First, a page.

Commercially available policosanol tablets (10 mg/each) were obtained from Rainbow and Nature Pty, Ltd. (Thornleigh, NSW, Australia). Policosanol (sugar cane wax alcohol) contains several alcohol chains of various length, including 1-tetracosanol (0.1–20.0), 1-heptacosanol (1.0–30.0), 1-nonacosanol (1.0–20.0), 1-dotriacontanol (50.0–100.0), 1-hexacosanol (30.0–100.0), 1-octacosanol (600.0–700.0), 1-triacontanol (100.0–150.0) and 1-tetratriacontanol (1.0–50.0).
We recruited healthy male volunteers who consumed policosanol for 8 weeks, as shown in the study design (Fig. 1). We analyzed serum parameters from young non-smoker (YN; n=7, 24.0±2.4 years), young smoker (YS; n=7, 26.3±1.5 years) and middle-aged non-smoker subjects (MN; n=11, 52.5±9.8 years) who consumed policosanol daily (10 mg/day for young subjects) for 8 weeks. Heavy alcohol consumers (>30 g EtOH/day) and those who had consumed any prescribed drugs to treat hyperlipidemia, diabetes mellitus or hypertension were excluded. All subjects had unremarkable medical records without illicit drug use or past history of systemic diseases. Informed consent was obtained from all patients and subjects prior to enrollment in this study, and the Institutional Review Board at Yeungnam University (Gyeongsan, Korea) approved the protocol (IRB; no. 7002016-A-2015-003).
Blood pressure was measured each morning at 2-week intervals by an Omron HEM-1000 (Omron Co., Ltd., Kyoto, Japan). Height, body weight, body mass index (BMI), total body fat (%), total body fat mass (kg), and visceral fat mass (kg) were measured individually at the same time of day at 2-week intervals using an X-scan Plus II body composition analyzer (Jawon Medical Co., Ltd., Gyeongsan-si, Korea).
During policosanol supplementation, the facial skin conditions of all participants were measured every week using a Multi Probe Adapter system (MPA5; Courage and Khazaka Electronic GmbH, Cologne, Germany). Probes for facial melanin and erythema were measured using a Mexameter (MX18; Courage and Khazaka Electronic GmbH). Moisture and sebum in facial skin were measured by a Corneometer (CM825) and Sebumeter (SM815), respectively, provided by Courage and Khazaka Electronic GmbH. To minimize bias, we performed measurements on the cheekbone at the same position three times and averaged the data from subjects at the same room temperature and humidity.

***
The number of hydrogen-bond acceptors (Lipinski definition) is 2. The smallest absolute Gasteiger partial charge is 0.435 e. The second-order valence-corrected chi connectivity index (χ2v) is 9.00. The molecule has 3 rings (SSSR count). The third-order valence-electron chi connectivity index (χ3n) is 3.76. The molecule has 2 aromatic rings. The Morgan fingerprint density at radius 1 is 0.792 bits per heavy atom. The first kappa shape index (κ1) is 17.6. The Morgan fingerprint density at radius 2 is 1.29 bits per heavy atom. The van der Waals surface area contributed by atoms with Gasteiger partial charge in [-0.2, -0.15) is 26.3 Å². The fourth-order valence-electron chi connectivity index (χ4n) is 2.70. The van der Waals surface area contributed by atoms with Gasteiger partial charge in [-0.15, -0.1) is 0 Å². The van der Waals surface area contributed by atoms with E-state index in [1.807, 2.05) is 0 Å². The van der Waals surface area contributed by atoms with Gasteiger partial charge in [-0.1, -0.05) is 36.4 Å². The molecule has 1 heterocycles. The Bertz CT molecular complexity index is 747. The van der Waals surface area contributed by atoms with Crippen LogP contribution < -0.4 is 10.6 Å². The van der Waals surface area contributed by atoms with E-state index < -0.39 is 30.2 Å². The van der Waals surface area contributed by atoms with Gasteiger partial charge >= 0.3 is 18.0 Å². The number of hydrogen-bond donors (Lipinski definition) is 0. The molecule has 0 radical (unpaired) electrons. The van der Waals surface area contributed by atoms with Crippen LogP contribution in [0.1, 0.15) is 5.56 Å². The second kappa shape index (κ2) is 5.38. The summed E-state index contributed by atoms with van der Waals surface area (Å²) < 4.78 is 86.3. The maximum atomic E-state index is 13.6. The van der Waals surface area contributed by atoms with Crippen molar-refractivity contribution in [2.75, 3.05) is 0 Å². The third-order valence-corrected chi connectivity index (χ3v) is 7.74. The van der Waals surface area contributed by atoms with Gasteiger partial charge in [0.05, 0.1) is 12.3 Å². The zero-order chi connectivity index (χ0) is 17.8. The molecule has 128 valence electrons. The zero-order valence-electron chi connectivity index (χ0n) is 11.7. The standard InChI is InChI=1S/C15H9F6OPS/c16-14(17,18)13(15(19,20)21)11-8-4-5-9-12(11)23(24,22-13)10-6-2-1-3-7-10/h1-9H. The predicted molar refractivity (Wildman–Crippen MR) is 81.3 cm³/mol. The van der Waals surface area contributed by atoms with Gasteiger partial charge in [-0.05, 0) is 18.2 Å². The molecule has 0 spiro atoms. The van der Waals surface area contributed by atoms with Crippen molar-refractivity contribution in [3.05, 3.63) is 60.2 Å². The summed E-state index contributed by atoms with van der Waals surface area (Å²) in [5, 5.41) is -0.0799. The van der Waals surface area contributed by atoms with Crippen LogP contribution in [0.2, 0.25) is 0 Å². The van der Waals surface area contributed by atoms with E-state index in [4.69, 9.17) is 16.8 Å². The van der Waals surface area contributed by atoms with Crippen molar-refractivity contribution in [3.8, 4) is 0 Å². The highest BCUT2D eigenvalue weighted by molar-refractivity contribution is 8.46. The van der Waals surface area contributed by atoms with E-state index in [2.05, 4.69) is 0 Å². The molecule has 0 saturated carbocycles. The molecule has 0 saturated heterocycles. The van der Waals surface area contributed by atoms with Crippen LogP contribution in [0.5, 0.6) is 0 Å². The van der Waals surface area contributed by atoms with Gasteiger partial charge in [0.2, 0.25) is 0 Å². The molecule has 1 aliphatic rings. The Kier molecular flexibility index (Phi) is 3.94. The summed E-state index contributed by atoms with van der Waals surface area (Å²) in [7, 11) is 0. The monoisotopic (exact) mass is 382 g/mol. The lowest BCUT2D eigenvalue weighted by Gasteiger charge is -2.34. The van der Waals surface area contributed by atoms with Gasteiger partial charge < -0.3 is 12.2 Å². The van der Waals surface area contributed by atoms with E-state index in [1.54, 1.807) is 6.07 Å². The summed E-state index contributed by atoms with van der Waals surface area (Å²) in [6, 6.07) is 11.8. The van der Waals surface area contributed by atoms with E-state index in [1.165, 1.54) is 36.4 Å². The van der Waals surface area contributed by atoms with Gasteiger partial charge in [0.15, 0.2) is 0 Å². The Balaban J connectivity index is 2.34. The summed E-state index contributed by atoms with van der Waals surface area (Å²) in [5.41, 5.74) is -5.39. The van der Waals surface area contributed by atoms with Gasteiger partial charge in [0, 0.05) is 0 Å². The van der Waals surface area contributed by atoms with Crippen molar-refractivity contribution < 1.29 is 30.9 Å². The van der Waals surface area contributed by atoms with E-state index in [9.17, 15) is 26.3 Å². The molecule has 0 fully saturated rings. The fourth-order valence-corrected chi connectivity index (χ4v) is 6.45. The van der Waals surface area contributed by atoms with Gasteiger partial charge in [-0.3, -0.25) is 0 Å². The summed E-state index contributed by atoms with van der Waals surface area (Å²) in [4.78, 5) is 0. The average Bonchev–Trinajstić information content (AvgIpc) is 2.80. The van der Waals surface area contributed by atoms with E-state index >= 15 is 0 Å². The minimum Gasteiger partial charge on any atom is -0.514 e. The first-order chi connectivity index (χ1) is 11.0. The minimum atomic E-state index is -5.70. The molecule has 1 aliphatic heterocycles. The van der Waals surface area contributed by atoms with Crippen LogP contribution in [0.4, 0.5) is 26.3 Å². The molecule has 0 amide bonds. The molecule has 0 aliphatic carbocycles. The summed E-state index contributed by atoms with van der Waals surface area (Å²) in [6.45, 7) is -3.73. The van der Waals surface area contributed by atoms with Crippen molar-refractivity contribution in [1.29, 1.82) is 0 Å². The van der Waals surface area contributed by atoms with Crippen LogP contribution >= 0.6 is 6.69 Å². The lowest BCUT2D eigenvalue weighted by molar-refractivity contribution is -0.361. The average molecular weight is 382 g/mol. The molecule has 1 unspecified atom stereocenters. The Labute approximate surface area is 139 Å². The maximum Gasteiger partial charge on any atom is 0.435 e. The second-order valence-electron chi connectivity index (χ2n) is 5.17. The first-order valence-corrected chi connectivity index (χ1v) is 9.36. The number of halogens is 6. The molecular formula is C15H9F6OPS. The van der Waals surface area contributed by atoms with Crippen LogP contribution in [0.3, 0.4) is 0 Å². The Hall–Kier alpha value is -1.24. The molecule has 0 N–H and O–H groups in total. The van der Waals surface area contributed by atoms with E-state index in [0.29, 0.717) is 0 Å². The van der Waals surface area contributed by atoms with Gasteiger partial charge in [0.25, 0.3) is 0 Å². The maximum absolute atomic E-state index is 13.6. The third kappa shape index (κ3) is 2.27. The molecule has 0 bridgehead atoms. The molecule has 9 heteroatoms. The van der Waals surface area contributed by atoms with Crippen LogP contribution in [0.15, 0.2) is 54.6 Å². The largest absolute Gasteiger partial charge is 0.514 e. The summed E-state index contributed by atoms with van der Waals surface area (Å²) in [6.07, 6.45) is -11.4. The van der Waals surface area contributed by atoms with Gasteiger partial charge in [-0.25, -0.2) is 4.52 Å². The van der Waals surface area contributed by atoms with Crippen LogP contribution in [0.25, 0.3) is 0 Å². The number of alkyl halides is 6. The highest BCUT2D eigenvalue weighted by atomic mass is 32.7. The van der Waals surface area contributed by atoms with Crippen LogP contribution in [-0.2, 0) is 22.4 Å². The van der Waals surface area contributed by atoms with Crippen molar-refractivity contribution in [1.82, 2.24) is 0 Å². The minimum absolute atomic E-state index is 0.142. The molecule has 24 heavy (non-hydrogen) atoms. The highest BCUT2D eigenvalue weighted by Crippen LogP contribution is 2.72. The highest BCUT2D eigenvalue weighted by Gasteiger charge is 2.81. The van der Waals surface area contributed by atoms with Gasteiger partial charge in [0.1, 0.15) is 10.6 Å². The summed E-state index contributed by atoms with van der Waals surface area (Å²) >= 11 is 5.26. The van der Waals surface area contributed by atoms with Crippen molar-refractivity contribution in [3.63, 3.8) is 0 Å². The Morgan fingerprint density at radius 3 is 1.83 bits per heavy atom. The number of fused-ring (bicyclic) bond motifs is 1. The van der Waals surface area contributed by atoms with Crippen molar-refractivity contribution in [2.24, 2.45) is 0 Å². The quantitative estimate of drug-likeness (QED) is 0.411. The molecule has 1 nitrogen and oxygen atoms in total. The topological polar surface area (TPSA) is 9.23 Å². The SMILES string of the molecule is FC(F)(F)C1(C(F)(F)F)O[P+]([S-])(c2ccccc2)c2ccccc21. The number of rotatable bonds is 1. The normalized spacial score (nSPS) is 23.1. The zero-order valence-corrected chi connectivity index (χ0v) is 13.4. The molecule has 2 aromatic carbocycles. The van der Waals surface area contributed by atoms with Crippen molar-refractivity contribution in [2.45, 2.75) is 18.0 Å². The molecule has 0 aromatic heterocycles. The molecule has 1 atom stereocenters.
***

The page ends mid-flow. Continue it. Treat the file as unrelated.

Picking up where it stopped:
Blood was obtained following overnight fasting from all subjects. Blood was collected using a vacutainer (BD Biosciences, Franklin Lakes, NJ, USA) containing EDTA (final concentration, 1 mM) at 0 and 8 weeks during intake of policosanol. Plasma was isolated by low-speed centrifugation (3,000 rpm) and stored at −80°C until analysis. To analyze plasma, TC, TG, HDL-C, glucose, aspartate aminotransferase (AST) and alanine aminotransferase (ALT) levels were measured using commercially available kits (Cleantech TS-S; Wako Pure Chemical, Osaka, Japan).
FRAP was determined using the method described by Benzie and Strain (13) with a slight modification, as described recently by our research group (14). The antioxidant activities of individual HDL fractions (20 µg each in PBS) were then estimated by measuring the increase in absorbance induced by generated ferrous ions.
Very low-density lipoprotein (VLDL; d < 1.019 g/ml), LDL (1.019 < d < 1.063), HDL2 (1.063 < d < 1.125), and HDL3 (1.125 < d < 1.225) were isolated from pooled plasma of each group via sequential ultracentrifugation (15), and the density was adjusted by addition of NaCl and NaBr in accordance with standard protocols. Samples were centrifuged for 22 h at 10°C and 100,000 × g using a himac CP100WX (Hitachi, Tokyo, Japan) at the Instrumental Analysis Center of Yeungnam University. To analyze lipoproteins, TC and TG levels were measured using commercially available kits (Cleantech TS-S; Wako Pure Chemical). Protein concentrations of lipoproteins were determined via Lowry protein assay, as modified by Markwell et al (16). Expression levels of apoA-I (28 kDa) and apoB (550 kDa) were determined by sodium dodecyl sulfate-polyacrylamide gel electrophoresis (SDS-PAGE).
To assess the degree of lipoprotein oxidation, the concentration of oxidized species in lipoproteins was determined by the thiobarbituric acid reactive substance (TBARS) assay method using malondialdehyde as a standard (17). To compare the extent of glycation between groups, advanced glycation end products (AGEs) in lipoproteins were determined by reading fluorometric intensities at 370 nm (excitation) and 440 nm (emission), as previously described (18), using a spectrofluorometer LS55 (Perkin-Elmer, Shelton, CT, USA) with the WinLab software package (version 4.0).
Compositions of apolipoprotein-B were compared via SDS-PAGE with identical protein loading quantities (3 µg of total protein per lane) from individual LDL. Relative band size was compared via band scanning with Chemi-Doc® XRS+ (Bio-Rad Laboratories, Inc., Hercules, CA, USA) using Image Lab software (Version 5.2) after visualization with Coomassie Blue staining.